Houston’s Housing Restrictions for People on Parole

Last year, the City of Houston passed an ordinance that regulated certain types of housing for people on parole. This ordinance includes regulations to promote safety, but it also includes a distance requirement that effectively prohibits new housing. Houston already lacks enough housing for people on parole, and this distance requirement only compounds the problem.

Parole is a way that an incarcerated person can finish their sentence outside of prison. It provides structure and accountability for people as they re-enter society. People on parole have limited rights and many restrictions on where they live, where they work, what they do with their time, and what they do with their bodies.

Before a person can be released from prison on parole, they must arrange housing. They can live with family, at a state funded transitional facility, or a parole division approved “alternate housing” facility.

There is a housing shortage for people on parole

“There are about 2,000 beds in state funded transitional facilities,” notes Doug Smith of the Texas Criminal Justice Coalition. “Some of the folks being transferred to these facilities are coming from in-prison therapeutic communities, and the transitional placement is considered to be aftercare. Others are sent there because there is nowhere else the person can go and they have no means of paying for a bed in an alternative housing provider.”

With only 2,000 beds in state funded transitional facilities, there are thousands of people who have to find housing by relying on family, or paying rent to an alternate housing provider. In the City of Houston, alternate housing providers are known as Alternate Housing Facilities (AHFs).

At their best, Alternate Housing Facilities (AHFs) provide necessary support and re-entry services. This is one of sixteen Magnificat House locations in the Houston area.

“A very small proportion [of parolees] have the means of paying an alternative housing provider, and none of the for-profit providers will lease a room to someone who can’t pay,” Smith continued. “This means that the demand for the state funded beds increases substantially, making people remain in prison while they wait for a bed. As more cities/counties pass tighter restrictions on alternative housing providers, the longer that people have to wait in prison to find a bed.”

For those that can pay for it, getting housing in an AHF already requires some bureaucratic jiu-jitsu and a little bit of luck. The process starts with an incarcerated person applying for a bed in an AHF prior to their release from prison.

This involves downloading a form from the Texas Department of Criminal Justice (TDCJ) website, submitting it to a regional director who may circulate it to staff for review and approval. If they approve, the application gets sent to Huntsville Placement and Review Processing Unit (HPRU), who are responsible for monitoring the occupancy of AHFs across the State of Texas.

We don’t even know the total capacity of housing

TDCJ does not have control over the capacity of AHFs across the state. In fact, they don’t even monitor the total capacity. Instead, AHFs operate as private sector partners, subject to modest oversight. As a result, the quality of AHFs vary.

Yet the overall capacity of AHFs is very important. HPRU staff schedule a person’s release on parole based on the availability of housing. If there aren’t enough beds, people wait in prison until they become available.

“Some are organized programs that help with the transition back to the community and may even give the person help on the first few months of rent while they find a job,” Smith said. The best ones “have volunteers who can help people with the difficult adjustment. There are only a handful of these homes.”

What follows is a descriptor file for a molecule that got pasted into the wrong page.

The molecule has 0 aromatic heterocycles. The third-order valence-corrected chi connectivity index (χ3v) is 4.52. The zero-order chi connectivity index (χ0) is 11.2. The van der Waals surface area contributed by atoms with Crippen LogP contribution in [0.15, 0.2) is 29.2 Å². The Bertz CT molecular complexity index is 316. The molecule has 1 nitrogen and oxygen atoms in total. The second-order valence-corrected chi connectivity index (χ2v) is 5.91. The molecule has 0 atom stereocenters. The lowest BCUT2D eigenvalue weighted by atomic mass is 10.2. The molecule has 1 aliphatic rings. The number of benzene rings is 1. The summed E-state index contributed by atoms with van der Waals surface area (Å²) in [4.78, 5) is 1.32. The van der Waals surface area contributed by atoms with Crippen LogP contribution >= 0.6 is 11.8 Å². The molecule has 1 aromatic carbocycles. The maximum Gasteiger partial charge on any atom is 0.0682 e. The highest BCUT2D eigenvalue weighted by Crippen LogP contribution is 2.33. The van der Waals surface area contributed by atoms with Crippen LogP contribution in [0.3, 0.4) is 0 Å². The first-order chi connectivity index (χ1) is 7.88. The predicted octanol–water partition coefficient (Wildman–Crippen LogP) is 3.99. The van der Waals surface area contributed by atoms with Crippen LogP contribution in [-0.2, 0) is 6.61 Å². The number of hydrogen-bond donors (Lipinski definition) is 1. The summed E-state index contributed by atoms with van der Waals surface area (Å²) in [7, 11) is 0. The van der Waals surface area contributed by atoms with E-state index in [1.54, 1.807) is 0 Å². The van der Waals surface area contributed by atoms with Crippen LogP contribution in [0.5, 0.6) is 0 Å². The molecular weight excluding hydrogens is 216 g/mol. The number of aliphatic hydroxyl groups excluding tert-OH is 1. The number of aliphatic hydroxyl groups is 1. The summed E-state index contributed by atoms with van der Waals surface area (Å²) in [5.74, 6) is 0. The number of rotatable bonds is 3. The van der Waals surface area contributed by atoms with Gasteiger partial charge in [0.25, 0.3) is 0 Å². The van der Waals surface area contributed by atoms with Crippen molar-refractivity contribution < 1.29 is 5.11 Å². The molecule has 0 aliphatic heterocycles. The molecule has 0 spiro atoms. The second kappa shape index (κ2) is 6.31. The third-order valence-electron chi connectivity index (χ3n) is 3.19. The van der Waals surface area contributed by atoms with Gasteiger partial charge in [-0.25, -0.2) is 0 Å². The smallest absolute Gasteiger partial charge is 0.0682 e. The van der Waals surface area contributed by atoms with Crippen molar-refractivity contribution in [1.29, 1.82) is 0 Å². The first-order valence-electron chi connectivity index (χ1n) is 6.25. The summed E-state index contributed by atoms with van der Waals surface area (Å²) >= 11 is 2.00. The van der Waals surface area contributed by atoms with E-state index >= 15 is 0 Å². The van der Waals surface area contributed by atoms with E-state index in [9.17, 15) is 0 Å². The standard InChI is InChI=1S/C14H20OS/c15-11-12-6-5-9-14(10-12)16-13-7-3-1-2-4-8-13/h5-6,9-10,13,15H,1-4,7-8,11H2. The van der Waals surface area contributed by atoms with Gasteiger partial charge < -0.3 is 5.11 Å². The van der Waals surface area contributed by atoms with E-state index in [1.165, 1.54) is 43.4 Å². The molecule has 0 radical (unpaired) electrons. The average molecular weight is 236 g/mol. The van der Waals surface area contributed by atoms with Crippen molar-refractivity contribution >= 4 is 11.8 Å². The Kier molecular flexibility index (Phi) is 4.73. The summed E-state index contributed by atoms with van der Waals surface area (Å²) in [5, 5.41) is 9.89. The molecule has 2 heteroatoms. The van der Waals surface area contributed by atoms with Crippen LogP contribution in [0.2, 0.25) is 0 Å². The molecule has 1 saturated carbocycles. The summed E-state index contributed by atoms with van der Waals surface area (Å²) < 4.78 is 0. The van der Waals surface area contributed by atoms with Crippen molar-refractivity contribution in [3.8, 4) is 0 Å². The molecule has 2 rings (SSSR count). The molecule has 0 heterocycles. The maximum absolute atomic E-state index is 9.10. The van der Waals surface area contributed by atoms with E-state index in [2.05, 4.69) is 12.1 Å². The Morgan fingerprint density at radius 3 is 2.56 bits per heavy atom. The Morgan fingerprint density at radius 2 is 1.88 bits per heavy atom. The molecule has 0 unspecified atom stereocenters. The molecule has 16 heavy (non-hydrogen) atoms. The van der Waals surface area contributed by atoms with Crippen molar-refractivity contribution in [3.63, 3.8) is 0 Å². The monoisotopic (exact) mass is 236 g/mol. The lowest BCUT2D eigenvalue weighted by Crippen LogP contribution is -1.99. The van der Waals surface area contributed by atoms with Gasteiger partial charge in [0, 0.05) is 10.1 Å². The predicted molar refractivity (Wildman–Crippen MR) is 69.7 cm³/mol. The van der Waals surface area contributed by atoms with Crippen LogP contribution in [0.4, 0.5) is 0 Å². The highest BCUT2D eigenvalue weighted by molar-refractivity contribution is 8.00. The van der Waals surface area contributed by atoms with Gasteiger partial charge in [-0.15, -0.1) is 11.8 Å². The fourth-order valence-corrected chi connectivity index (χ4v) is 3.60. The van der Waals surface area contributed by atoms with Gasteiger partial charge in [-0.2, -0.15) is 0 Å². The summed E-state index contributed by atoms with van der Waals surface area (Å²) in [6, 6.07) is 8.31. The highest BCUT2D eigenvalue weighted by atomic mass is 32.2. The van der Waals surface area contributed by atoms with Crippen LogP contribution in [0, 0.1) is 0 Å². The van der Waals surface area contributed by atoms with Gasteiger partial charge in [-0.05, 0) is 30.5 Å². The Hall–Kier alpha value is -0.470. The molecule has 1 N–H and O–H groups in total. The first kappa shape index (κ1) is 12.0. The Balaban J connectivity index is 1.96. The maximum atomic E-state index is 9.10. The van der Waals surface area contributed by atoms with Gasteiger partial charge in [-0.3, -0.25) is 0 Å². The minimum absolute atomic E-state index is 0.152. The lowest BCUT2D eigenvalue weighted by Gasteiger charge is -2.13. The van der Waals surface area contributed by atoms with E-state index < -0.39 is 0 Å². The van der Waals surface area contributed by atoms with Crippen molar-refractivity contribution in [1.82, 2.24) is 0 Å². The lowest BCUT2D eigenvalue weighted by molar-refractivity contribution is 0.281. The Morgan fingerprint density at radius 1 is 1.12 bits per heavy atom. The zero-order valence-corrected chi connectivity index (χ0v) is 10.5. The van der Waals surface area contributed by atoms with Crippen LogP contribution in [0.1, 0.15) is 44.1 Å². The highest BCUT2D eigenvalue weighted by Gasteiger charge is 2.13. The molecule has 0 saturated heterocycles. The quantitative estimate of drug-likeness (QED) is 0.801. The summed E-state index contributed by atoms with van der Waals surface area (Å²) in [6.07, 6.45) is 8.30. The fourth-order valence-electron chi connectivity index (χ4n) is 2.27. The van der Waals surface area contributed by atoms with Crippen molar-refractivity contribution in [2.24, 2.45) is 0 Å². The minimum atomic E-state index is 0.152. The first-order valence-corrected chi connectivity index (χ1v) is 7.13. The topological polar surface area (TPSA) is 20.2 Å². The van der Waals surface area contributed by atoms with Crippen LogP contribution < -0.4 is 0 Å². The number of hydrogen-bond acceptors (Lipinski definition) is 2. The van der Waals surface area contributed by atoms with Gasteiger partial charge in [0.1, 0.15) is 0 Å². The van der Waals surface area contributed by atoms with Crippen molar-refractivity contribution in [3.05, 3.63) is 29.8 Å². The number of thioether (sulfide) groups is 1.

However, not all AHFs are high quality. “They are mostly a for-profit enterprise,” Smith said. “People with a home or building they can use to rent beds to people getting out of prison.”

While it’s true that all alternative housing providers who lease rooms/beds must be approved by the Parole division, the basic requirements are minimal. This leads to high quality and low quality facilities getting lumped together.

AHF regulation is important, but misapplied in Houston

Houston has a lot more AHFs than anywhere else in Texas. Still, we don’t have anywhere near the capacity we need to house the number of people coming home on parole. The Texas Department of Criminal Justice estimates that 13,000 – 15,000 people are released to Houston each year.

Based on the available data, we estimate Houston’s AHF capacity to be about 1,100 beds. There is clearly a mismatch between the demand for housing and the number of beds available.

Some people don’t care. They don’t want an AHF in their neighborhood, and it’s easy to understand why. Until last year, AHFs were unregulated, sometimes hazardous, and definitely seen as unsafe.

Then the City of Houston set up local regulations to improve the safety of AHFs. They established a permitting procedure that requires annual safety inspections and a certificate of occupancy. They also set up distance requirements for new AHFs.

During public comment in March 2018, several criminal justice advocates presented evidence that the 1,000 foot distance requirements were so strict, it would prohibit new facilities within the city limits.

Still, the ordinance passed unanimously.

The people who are affected — the people on parole — can’t even vote for the people making the laws about where they can live. Houston has over 30,000 people who are disenfranchised because they are still incarcerated, on probation, or on parole.

One of the provisions of the ordinance was to revisit the outcomes in one year. At the time of this writing, it has been 16 months, but we haven’t revisited it yet. In the absence of that discussion, I thought it would be helpful to look at the data.

How Houston’s Ordinance 2018-227 regulates alternate housing facilities

The ordinance passed by City Council has a two key points worth noting here:

  • They created a permit for AHFs and gave regulatory authority to the City of Houston Department of Administrative and Regulatory Affairs. The permit application will provide additional information about the AHF, such as the capacity, the services provided, and the “classification of residents” such as violent or non-violent.
  • They established a 1,000 foot distance requirement from schools, parks, daycares, and other AHFs.

It’s critical that the City permit, inspect, and collect additional information about these AHFs.

But the 1,000 foot distance requirement essentially prohibits any new AHFs within the City limits, despite what the City claims.

This map shows parks, schools, daycare facilities, and AHFs in red with a buffer of 1,000 feet (current City ordinance), 300 feet, and the state minimum requirement of 1,000 feet between AHFs only.

In the ordinance, the City of Houston justified their expansive 1,000 foot distance requirement with three dubious statements:

Dubious statement #1: “350 square miles (52% of total area) is not within 1,000 feet.”